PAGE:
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Keeping The Past Cool
To protect one of the most perfectly preserved pieces of history ever discovered, experts turned to Carrier - a company with a rich history of its own.

Preserving the Ice Maiden

After an anthropologist discovered the frozen body of a young Incan girl on Mount Ampato in southern Peru in September 1995, experts dated her body back to sometime between 1450 and 1480 and called it the best-preserved pre-Columbian human in existence. Discovery of “The Lady of Ampato,” also known as “The Ice Maiden,” caused a worldwide stir, and the National Geographic Society® sought to exhibit the Lady in its Washington, D.C., headquarters. To help in the transport of this delicate piece of history, they called Carrier.

Safely sending the centuries-old Lady on her 3,700-mile journey was not going to be easy. Keeping her in an excellent state of preservation throughout transport and exhibition would require a sealed case capable of maintaining humidity in excess of 90 percent. At the same time, the solution would have to minimize frost and condensation formation on the inside glass surfaces that would obscure visitors’ views. Carrier’s engineering experts went to work balancing these seemingly contradictory conditions.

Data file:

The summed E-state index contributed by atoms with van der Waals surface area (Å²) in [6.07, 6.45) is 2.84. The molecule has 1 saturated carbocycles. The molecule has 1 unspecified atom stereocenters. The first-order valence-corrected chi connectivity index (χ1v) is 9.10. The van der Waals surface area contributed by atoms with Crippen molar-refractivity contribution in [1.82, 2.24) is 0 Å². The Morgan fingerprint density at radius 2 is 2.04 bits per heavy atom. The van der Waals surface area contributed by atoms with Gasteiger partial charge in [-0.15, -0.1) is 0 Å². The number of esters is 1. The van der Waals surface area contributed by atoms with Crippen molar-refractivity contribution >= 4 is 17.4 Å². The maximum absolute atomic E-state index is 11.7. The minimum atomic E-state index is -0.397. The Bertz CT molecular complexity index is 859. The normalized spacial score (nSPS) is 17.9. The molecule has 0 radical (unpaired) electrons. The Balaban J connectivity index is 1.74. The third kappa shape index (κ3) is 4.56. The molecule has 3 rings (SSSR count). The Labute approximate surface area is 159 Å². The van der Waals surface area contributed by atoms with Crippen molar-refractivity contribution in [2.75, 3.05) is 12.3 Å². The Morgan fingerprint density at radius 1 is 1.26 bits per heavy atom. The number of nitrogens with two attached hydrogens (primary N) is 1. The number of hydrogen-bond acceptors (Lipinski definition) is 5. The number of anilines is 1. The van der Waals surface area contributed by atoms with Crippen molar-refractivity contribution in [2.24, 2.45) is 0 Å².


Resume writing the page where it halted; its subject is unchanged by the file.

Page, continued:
With time working against them and history hanging in the balance, the design team looked to Carrier’s own history to solve the problem. Customizing an existing product called the packaged terminal air conditioner, a unit more commonly used in hotel rooms, Carrier assembled a specially designed case that would safely display the Ice Maiden. The team also engineered an insulated box, cooled with dry ice, to transport the Lady from Peru to the United States.

Once the solution was completed, Peruvian scientists loaded the Lady into the insulated transport container and shipped her to Washington, D.C. Thanks to the brilliance of Carrier’s design and engineering teams, the trip was flawless. The exhibit opened at the National Geographic Society with U.S. First Lady Hillary Clinton among her first visitors.

After remaining on display in Washington, D.C., for a month and hosting more than 100,000 visitors, the Ice Maiden made her return voyage to Arequipa, Peru. Once there, Carrier engineers helped build the permanent exhibit at Catholic University in Arequipa, where the well-preserved Lady still resides today.

When she was unearthed in 1995, the Lady of Ampato was hailed as one of the world’s top discoveries. Nature kept her intact for more than five centuries, and scientists turned to the experts at Carrier to ensure that visitors from around the world can continue to observe her wonder.

National Geographic Society® is a registered trademark owned by the National Geographic Society Corporation.

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